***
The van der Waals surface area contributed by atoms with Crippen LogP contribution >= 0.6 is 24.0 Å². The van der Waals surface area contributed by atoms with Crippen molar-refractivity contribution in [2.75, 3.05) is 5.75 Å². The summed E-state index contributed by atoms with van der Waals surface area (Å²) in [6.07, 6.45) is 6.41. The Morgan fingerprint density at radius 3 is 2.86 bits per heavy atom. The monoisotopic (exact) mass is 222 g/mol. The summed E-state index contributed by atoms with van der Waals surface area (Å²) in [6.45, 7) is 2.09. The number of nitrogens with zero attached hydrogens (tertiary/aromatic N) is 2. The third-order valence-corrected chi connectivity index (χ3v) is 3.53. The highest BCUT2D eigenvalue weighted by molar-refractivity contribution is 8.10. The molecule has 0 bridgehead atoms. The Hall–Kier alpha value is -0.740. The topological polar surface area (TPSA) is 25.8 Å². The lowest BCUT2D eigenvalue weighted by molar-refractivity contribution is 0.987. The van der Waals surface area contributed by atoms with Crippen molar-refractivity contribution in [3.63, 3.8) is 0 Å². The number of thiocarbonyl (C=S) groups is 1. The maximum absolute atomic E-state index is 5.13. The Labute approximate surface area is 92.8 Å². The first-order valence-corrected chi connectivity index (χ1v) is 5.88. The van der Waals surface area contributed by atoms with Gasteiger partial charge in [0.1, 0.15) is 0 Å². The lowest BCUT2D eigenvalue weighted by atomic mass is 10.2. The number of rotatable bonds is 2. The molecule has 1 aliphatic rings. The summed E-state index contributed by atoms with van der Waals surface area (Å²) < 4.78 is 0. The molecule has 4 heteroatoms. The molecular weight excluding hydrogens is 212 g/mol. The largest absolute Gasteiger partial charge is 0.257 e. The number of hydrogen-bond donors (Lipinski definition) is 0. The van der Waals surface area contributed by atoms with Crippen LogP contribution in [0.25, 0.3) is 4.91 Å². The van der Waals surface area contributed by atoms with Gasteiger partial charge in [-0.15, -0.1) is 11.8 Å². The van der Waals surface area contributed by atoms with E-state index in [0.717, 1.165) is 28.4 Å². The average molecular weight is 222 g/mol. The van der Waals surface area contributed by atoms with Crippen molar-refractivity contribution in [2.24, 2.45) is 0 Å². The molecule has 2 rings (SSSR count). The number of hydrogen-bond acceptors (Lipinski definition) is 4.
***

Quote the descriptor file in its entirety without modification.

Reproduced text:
The van der Waals surface area contributed by atoms with Crippen LogP contribution >= 0.6 is 24.0 Å². The van der Waals surface area contributed by atoms with Crippen molar-refractivity contribution in [2.75, 3.05) is 5.75 Å². The summed E-state index contributed by atoms with van der Waals surface area (Å²) in [6.07, 6.45) is 6.41. The Morgan fingerprint density at radius 3 is 2.86 bits per heavy atom. The monoisotopic (exact) mass is 222 g/mol. The summed E-state index contributed by atoms with van der Waals surface area (Å²) in [6.45, 7) is 2.09. The number of nitrogens with zero attached hydrogens (tertiary/aromatic N) is 2. The third-order valence-corrected chi connectivity index (χ3v) is 3.53. The highest BCUT2D eigenvalue weighted by molar-refractivity contribution is 8.10. The molecule has 0 bridgehead atoms. The Hall–Kier alpha value is -0.740. The topological polar surface area (TPSA) is 25.8 Å². The lowest BCUT2D eigenvalue weighted by molar-refractivity contribution is 0.987. The van der Waals surface area contributed by atoms with Crippen molar-refractivity contribution in [3.63, 3.8) is 0 Å². The number of thiocarbonyl (C=S) groups is 1. The maximum absolute atomic E-state index is 5.13. The Labute approximate surface area is 92.8 Å². The first-order valence-corrected chi connectivity index (χ1v) is 5.88. The van der Waals surface area contributed by atoms with Gasteiger partial charge in [0.1, 0.15) is 0 Å². The lowest BCUT2D eigenvalue weighted by atomic mass is 10.2. The number of rotatable bonds is 2. The molecule has 1 aliphatic rings. The summed E-state index contributed by atoms with van der Waals surface area (Å²) < 4.78 is 0. The molecule has 4 heteroatoms. The molecular weight excluding hydrogens is 212 g/mol. The largest absolute Gasteiger partial charge is 0.257 e. The number of hydrogen-bond donors (Lipinski definition) is 0. The van der Waals surface area contributed by atoms with Crippen LogP contribution in [0.25, 0.3) is 4.91 Å². The van der Waals surface area contributed by atoms with Gasteiger partial charge in [-0.15, -0.1) is 11.8 Å². The van der Waals surface area contributed by atoms with E-state index in [0.717, 1.165) is 28.4 Å². The average molecular weight is 222 g/mol. The van der Waals surface area contributed by atoms with Crippen molar-refractivity contribution in [2.24, 2.45) is 0 Å². The molecule has 2 rings (SSSR count). The number of hydrogen-bond acceptors (Lipinski definition) is 4.